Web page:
Knowing that the traps came from a Lester felt like getting a product affixed with a blue-ribbon seal of approval. The traps are proven and battle-tested. I also have a good feeling that when I resume setting my traps next spring, I will likely have some new friends to share what I catch. And that’s not bad either. 

Elsewhere on the water, the fishing scene perked up on several fronts in recent days. “The action on the beaches has picked up nicely,” said Harvey Bennett of the Tackle Shop in Amagansett, who is also a distant cousin of Mr. Lester. “They opened the cut for Georgica Pond the other day and a lot of keeper stripers have been taken at night.” Bennett added that big bluefish are off Gardiner’s Island and that the Navy dock in Fort Pond Bay is holding a nice supply of blowfish, kingfish, and sea bass. 

“And don’t forget to check out the whales off of Amagansett,” added Bennett. “They have been putting on quite a show for a number of days close to the beach. Very cool to see them.”

Sebastian Gorgone, proprietor of Mrs. Sam’s Bait and Tackle in East Hampton, also echoed Bennett’s word on the improved beach action. “Good bass fishing of late from the ocean,” he said. “Lots of striped bass are being landed, but they have been picky too.” Gorgone suggests using a small one-to-two-ounce slender diamond jig with a rubber tail for the best results. “The fish are feeding on small sand eels, so as they say, you need to match the hatch.”

Blackfish activity is slowly picking up steam in shallow water. “I had one customer this weekend catch 15 keepers,” said Ken Morse of Tight Lines Bait and Tackle in Sag Harbor. “But they were in just 10 feet of water off Plum Island.” In the highly unusual category, Morse added that on Sunday a number of boaters and beach walkers saw a very large ocean sunfish gently flopping side-to-side in Noyac Bay. “I’ve never heard of a sunfish that far in the bay before. Very weird to say the least.”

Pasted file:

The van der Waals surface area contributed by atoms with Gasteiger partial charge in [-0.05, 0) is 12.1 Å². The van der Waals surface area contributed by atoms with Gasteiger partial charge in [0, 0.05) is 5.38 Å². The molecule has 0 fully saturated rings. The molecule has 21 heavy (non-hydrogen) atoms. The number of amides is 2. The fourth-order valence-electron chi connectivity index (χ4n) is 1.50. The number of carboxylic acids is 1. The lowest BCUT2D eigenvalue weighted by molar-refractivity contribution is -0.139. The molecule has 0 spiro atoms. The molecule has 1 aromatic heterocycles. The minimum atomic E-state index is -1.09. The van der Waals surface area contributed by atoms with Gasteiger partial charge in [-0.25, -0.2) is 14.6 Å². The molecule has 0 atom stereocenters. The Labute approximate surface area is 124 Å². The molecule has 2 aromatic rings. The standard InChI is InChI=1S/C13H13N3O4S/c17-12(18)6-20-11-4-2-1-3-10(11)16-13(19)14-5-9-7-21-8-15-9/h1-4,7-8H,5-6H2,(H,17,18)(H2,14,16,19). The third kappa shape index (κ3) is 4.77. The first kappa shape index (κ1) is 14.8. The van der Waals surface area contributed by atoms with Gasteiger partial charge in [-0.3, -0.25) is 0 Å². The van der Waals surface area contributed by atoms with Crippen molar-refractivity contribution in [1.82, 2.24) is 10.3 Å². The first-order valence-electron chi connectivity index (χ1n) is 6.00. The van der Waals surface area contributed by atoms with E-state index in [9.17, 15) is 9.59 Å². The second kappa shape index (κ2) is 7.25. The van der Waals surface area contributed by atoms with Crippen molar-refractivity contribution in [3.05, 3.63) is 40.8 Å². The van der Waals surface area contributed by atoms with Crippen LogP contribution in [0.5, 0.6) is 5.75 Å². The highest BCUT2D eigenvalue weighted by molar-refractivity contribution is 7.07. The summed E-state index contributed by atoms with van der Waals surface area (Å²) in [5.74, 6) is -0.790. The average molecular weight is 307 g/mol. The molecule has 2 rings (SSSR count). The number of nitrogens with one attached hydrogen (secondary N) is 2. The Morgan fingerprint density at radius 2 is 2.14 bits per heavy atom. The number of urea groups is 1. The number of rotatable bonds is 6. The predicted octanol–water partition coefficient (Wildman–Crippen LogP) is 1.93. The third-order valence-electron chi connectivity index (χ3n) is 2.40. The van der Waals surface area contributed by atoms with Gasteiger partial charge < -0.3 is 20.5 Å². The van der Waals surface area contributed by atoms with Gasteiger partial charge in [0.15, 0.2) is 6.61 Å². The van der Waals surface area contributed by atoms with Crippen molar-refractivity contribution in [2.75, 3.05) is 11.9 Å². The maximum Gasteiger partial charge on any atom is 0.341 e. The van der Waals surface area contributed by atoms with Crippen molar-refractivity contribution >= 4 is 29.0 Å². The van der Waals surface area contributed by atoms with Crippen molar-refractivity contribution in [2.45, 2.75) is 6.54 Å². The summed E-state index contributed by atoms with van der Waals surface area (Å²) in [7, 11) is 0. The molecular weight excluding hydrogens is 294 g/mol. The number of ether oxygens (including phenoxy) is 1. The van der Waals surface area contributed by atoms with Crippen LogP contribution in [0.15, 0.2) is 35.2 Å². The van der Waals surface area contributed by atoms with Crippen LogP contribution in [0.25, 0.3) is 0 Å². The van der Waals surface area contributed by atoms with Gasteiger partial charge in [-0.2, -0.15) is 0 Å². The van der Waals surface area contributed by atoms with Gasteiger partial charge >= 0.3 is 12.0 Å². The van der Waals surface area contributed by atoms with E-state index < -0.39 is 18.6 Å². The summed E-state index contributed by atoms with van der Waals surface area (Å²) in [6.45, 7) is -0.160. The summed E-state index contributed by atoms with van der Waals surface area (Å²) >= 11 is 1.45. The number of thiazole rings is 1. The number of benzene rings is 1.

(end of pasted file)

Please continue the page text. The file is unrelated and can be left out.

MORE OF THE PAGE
Out at Montauk, anglers were enthused with the reopening of Rhode Island and federal waters to black sea bass fishing on Sunday. Large sea bass were ready and waiting, and the catches were excellent, with a smattering of codfish mixed in too. “There were a lot of big sea bass on the cleaning tables on Sunday,” said David Reutershan at Westlake Marina. “Everybody reported excellent fishing.” The largest sea bass weighed in was a jumbo 6.8-pound fish taken by Pat Pavelik on the Egret. 

Reutershan said that striped bass fishing slowed up on Sunday, but that prior to that, the fishing was very good. “There are lots of reports of striped bass being very thick up in Rhode Island and Massachusetts, so we hope this great run of fish will continue through Thanksgiving this year.”  

Hunters should take note that the season to pursue pheasant and quail opens on Wednesday. And if a turkey for Thanksgiving is on your agenda, the season runs from Nov. 18 to Dec. 1.

We welcome your fishing tips, observations, and photographs at fish@ehstar.com. You can find the “On the Water” column on Twitter at @ehstarfishing.